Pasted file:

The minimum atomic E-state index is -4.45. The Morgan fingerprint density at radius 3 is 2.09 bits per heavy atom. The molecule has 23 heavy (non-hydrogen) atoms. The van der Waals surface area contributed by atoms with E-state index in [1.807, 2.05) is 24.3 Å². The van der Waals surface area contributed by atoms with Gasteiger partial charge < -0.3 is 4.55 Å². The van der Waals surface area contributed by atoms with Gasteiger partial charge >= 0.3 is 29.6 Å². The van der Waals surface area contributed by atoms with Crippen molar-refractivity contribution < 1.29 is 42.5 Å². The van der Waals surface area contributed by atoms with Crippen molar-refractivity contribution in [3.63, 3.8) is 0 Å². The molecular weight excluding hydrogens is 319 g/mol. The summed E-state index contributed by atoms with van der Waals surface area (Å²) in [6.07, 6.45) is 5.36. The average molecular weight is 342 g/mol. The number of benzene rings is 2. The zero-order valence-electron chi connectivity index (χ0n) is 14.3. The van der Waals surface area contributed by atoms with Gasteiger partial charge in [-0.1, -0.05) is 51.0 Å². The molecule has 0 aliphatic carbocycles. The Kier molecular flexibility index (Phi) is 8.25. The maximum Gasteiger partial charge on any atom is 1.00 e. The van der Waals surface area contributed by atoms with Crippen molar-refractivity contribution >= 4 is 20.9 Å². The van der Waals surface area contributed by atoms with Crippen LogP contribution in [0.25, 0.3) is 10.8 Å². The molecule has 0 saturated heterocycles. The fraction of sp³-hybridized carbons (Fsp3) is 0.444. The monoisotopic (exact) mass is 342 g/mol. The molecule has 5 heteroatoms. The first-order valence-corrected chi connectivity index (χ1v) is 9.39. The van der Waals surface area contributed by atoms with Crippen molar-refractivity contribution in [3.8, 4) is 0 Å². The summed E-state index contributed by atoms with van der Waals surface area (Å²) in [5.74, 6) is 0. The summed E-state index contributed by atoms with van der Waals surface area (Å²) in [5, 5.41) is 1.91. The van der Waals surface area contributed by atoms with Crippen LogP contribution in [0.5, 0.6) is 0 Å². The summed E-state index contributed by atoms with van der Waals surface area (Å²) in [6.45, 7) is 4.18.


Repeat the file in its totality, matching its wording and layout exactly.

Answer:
The minimum atomic E-state index is -4.45. The Morgan fingerprint density at radius 3 is 2.09 bits per heavy atom. The molecule has 23 heavy (non-hydrogen) atoms. The van der Waals surface area contributed by atoms with E-state index in [1.807, 2.05) is 24.3 Å². The van der Waals surface area contributed by atoms with Gasteiger partial charge < -0.3 is 4.55 Å². The van der Waals surface area contributed by atoms with Gasteiger partial charge >= 0.3 is 29.6 Å². The van der Waals surface area contributed by atoms with Crippen molar-refractivity contribution < 1.29 is 42.5 Å². The van der Waals surface area contributed by atoms with Crippen molar-refractivity contribution in [3.63, 3.8) is 0 Å². The molecular weight excluding hydrogens is 319 g/mol. The summed E-state index contributed by atoms with van der Waals surface area (Å²) in [6.07, 6.45) is 5.36. The average molecular weight is 342 g/mol. The number of benzene rings is 2. The zero-order valence-electron chi connectivity index (χ0n) is 14.3. The van der Waals surface area contributed by atoms with Gasteiger partial charge in [-0.1, -0.05) is 51.0 Å². The molecule has 0 aliphatic carbocycles. The Kier molecular flexibility index (Phi) is 8.25. The maximum Gasteiger partial charge on any atom is 1.00 e. The van der Waals surface area contributed by atoms with Crippen molar-refractivity contribution >= 4 is 20.9 Å². The van der Waals surface area contributed by atoms with Crippen LogP contribution in [0.25, 0.3) is 10.8 Å². The molecule has 0 saturated heterocycles. The fraction of sp³-hybridized carbons (Fsp3) is 0.444. The monoisotopic (exact) mass is 342 g/mol. The molecule has 5 heteroatoms. The first-order valence-corrected chi connectivity index (χ1v) is 9.39. The van der Waals surface area contributed by atoms with Crippen molar-refractivity contribution in [3.8, 4) is 0 Å². The summed E-state index contributed by atoms with van der Waals surface area (Å²) in [5.74, 6) is 0. The summed E-state index contributed by atoms with van der Waals surface area (Å²) in [5, 5.41) is 1.91. The van der Waals surface area contributed by atoms with Crippen LogP contribution in [0.5, 0.6) is 0 Å². The summed E-state index contributed by atoms with van der Waals surface area (Å²) in [6.45, 7) is 4.18.